While the Abbott government continues to swing their wrecking ball, it would appear many people are waking up to just how extreme-right this government is. ‘Australia must be destroyed’ by Tim Dunlop is a good summary of the unfolding horror. Although I am usually keen to contribute to the growing chorus decrying the daily onslaught of right-wing ideological mayhem being imposed by this secretive, chaotic and incompetent government, I’m trying to look past this current disaster, by thinking about how this situation happened and how we can stop it ever happening again. #OneTermTony.
Abbott’s electoral success was mounted on a foundation of invisible villains that triggered a selfish ‘dog eat dog’ reflex in sections of the Australian public. Abbott made up reasons why people should be scared of a Labor government and then promised to save them from these fictional threats. From government debt. Electricity bills. Asylum seekers arriving by boat. The instability of minority government. ‘Wasteful’ government spending. Unions. It takes a pretty incredible propaganda machine to convince workers that unions are bad and Gina Rinehart cares about them. But, with the help of the mainstream media, that is what Abbott managed to do.
The Liberal Coalition’s negative message invited people to make a choice between two opposing camps – Abbott’s promise to look after the individual or Labor’s promise to look after the community. Abbott painted Labor’s ‘benefit to the community’ message as being wasteful and bad for the economy, while promising that his new open-for-business-cutting-red/green-tape agenda would bring prosperity back to nervous post-GFC capitalism. I’m sure deep down most Australians would like to think they care about their community. But when push comes to shove and they’re scared about their own futures, it’s not surprising that many voters believed what Abbott wanted them to believe – that a Liberal government was a silver-bullet to solve all their individual problems. And importantly – that it was a smart idea to vote selfishly. Even when in fact cost-of-living pressures didn’t exist, and even when the Australian economy was in fact Triple-A healthy, Abbott purposely attacked an already fragile consumer confidence, and then seized on the resulting insecurity of individuals and encouraged them to push their concern for the community down the ballot paper. Sadly the majority dutifully complied.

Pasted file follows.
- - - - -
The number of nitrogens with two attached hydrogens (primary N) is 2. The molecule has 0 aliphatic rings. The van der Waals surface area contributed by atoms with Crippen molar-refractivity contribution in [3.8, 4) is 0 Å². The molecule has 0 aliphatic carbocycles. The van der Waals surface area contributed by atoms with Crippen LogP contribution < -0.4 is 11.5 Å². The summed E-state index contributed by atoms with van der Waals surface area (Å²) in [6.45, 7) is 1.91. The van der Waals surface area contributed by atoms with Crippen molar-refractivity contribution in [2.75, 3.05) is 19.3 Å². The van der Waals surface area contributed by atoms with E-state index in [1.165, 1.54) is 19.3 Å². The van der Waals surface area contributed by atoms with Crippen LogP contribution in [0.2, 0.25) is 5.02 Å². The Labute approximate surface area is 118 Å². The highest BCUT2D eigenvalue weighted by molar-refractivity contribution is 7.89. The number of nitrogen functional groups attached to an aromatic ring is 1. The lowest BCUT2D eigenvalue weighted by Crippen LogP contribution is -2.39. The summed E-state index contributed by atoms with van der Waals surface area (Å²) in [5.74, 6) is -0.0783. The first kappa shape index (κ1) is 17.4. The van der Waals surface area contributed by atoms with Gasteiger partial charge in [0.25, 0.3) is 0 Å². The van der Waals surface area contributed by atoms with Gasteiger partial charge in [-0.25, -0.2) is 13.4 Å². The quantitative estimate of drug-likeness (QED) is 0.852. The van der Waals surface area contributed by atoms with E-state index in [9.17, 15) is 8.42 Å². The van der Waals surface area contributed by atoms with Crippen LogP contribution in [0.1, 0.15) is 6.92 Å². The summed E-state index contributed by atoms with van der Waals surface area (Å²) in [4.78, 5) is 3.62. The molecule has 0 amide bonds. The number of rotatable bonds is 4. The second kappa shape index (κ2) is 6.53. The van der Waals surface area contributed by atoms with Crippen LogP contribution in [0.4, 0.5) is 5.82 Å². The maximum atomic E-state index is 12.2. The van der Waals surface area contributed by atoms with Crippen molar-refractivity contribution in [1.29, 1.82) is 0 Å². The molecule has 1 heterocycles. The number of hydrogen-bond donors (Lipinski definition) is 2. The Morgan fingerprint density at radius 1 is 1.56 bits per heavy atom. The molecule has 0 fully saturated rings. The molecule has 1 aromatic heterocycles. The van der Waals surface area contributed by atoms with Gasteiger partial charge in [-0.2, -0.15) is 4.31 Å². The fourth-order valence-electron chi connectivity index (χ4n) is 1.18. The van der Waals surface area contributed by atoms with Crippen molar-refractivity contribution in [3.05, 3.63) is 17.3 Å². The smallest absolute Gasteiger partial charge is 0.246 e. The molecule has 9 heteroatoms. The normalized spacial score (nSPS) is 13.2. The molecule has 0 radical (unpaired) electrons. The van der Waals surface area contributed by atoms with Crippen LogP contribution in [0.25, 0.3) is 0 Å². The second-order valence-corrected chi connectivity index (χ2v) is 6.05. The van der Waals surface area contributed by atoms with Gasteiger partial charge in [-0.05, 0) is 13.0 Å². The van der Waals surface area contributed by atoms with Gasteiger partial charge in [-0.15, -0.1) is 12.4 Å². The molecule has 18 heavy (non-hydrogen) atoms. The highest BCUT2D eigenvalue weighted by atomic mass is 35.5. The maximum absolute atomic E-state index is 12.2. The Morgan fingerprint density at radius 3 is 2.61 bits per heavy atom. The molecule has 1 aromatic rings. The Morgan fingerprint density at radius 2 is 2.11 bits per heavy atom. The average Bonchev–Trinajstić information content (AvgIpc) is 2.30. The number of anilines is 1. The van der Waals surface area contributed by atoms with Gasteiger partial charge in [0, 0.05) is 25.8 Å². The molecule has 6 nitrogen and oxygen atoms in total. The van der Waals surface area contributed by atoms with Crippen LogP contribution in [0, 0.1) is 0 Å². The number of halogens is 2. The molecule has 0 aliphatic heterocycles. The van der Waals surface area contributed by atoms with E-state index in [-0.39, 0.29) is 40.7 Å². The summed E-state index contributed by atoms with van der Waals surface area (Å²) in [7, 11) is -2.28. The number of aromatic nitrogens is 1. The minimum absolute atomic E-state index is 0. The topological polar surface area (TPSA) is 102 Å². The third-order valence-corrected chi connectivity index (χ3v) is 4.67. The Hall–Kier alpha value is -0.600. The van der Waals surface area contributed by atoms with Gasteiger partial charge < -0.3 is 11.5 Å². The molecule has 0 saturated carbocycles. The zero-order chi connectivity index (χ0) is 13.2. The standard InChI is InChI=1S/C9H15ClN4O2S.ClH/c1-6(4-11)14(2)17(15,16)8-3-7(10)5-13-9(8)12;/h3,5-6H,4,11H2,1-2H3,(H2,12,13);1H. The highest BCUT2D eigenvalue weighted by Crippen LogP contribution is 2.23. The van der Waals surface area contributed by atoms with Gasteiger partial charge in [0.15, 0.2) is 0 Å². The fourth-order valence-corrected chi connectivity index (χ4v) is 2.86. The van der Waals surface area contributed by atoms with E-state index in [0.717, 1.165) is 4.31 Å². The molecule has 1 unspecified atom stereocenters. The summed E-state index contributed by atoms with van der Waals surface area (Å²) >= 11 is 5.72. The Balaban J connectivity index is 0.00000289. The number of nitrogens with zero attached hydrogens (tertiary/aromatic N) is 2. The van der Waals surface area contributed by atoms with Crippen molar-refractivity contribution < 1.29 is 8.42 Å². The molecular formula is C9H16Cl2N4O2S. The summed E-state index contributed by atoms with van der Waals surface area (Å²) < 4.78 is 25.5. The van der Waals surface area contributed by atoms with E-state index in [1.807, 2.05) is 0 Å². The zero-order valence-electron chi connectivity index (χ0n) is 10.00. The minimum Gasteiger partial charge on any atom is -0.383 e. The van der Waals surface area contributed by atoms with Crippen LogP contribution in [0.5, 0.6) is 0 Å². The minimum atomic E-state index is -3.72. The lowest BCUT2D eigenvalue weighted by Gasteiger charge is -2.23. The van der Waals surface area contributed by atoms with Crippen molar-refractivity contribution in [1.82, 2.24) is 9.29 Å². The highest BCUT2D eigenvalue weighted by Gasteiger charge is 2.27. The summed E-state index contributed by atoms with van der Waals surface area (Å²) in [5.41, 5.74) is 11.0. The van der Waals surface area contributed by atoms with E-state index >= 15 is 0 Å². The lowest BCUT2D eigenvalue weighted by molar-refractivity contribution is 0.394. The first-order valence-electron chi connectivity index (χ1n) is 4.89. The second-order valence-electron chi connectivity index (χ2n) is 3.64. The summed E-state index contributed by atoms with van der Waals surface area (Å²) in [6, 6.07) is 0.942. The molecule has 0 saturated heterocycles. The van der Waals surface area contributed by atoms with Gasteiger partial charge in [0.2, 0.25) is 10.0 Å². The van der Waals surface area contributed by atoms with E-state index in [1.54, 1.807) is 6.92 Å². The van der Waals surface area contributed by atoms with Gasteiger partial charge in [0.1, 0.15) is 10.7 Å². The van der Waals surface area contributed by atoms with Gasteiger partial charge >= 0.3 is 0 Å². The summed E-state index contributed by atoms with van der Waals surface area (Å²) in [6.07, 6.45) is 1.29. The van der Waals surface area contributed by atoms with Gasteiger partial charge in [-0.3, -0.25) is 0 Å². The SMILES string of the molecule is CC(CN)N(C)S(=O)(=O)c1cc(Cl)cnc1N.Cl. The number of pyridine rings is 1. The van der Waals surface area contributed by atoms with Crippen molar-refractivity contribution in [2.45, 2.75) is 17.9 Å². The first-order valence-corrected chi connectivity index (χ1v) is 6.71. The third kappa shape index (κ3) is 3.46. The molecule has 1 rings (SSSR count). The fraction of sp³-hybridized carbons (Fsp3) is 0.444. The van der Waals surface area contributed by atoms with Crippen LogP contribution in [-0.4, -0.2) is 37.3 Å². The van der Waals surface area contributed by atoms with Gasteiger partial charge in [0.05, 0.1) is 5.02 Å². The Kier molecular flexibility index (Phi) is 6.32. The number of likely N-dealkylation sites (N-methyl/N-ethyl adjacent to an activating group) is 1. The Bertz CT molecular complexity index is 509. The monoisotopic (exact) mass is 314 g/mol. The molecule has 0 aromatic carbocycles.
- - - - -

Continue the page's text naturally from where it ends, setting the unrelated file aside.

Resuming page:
Knowing this is unhelpful if you don’t learn something from it. But that’s what the Labour Movement needs to do. Bill Shorten are you listening? I have a suggestion as to how Labor can use Abbott’s strategy to Australia’s advantage.
Not before time, wealth inequality is becoming a significant political battle for progressives worldwide. This is because thinking-people are starting to recognise the growing gap between the very rich and the rest of us is too big to just be called a gap. It’s becoming a gulf. In this article, Ben Eltham suggests that Bill Shorten should make the fight against wealth inequality a key pillar of Labor’s political narrative. Other commentators have suggested the ‘public good’ should be the new umbrella message encompassing the left’s political agenda.